Birth control pills give long-term protection against ovarian cancer, a new study finds. Past work has shown that birth control pills afford some protection against ovarian cancer, but researchers did not know how long this beneficial effect lasted. In a new study led by Valerie Beral from the Cancer Research UK Epidemiology Unit at Oxford University, researchers compiled data from 45 previous studies that included about 23,000 women with ovarian cancer and 87,000 without it. Just over 30 percent of the women with cancer and 37 percent of those without cancer had taken the pill for some period of time. They found that using the pill for a decade or more reduced ovarian cancer risk by almost one-third and the protection lasted 30 years after pill usage had stopped. They also found that the longer a woman was on the pill the more it reduced cancer risk. This beneficial effect was consistent, regardless of ethnicity, education, or alcohol and tobacco consumption, they found.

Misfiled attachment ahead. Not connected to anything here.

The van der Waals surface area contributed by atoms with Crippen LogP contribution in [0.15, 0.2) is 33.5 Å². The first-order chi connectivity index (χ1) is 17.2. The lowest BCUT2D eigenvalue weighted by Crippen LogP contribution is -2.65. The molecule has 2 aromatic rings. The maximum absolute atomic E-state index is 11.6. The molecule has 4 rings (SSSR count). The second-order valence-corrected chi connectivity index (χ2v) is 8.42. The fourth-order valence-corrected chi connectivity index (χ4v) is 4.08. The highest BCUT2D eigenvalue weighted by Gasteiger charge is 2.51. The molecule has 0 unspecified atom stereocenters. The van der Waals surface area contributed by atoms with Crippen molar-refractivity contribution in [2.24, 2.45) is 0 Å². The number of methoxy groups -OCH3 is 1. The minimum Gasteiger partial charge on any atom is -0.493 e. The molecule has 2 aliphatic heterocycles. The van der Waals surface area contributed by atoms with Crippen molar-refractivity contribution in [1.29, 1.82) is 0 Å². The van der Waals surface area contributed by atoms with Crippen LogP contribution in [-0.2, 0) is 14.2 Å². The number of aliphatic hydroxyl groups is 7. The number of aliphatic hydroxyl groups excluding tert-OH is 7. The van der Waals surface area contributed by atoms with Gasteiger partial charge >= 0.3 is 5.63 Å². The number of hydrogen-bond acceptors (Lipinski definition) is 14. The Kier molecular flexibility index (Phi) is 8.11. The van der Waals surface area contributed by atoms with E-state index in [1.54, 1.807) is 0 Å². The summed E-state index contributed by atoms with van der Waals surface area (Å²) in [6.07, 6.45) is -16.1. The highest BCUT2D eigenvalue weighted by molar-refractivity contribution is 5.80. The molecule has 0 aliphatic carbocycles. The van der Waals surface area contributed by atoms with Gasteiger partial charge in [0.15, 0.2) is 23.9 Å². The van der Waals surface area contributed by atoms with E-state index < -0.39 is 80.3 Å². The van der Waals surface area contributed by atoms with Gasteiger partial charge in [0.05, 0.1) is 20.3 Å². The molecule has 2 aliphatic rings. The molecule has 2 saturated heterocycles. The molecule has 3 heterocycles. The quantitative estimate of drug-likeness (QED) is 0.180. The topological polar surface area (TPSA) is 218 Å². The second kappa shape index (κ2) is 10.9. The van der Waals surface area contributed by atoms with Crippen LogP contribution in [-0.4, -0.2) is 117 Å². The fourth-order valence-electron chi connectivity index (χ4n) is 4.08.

BOTTOM LINE: “Women do not have to worry about bad side effects from taking the pill,” said Beral. “We know now that the pill actually offers protection against ovarian cancer.”
CAUTIONS: This is the first study to look at long-term benefits of the pill and more work is needed to confirm the results. The study also looks at just ovarian cancer; other side effects have to be taken into consideration to fully understand whether the positives outweigh the negatives.
WHAT’S NEXT: Beral’s group wants to look at the effect of the pill in reducing endometrial cancer risk.
WHERE TO FIND IT: The Lancet, Jan. 26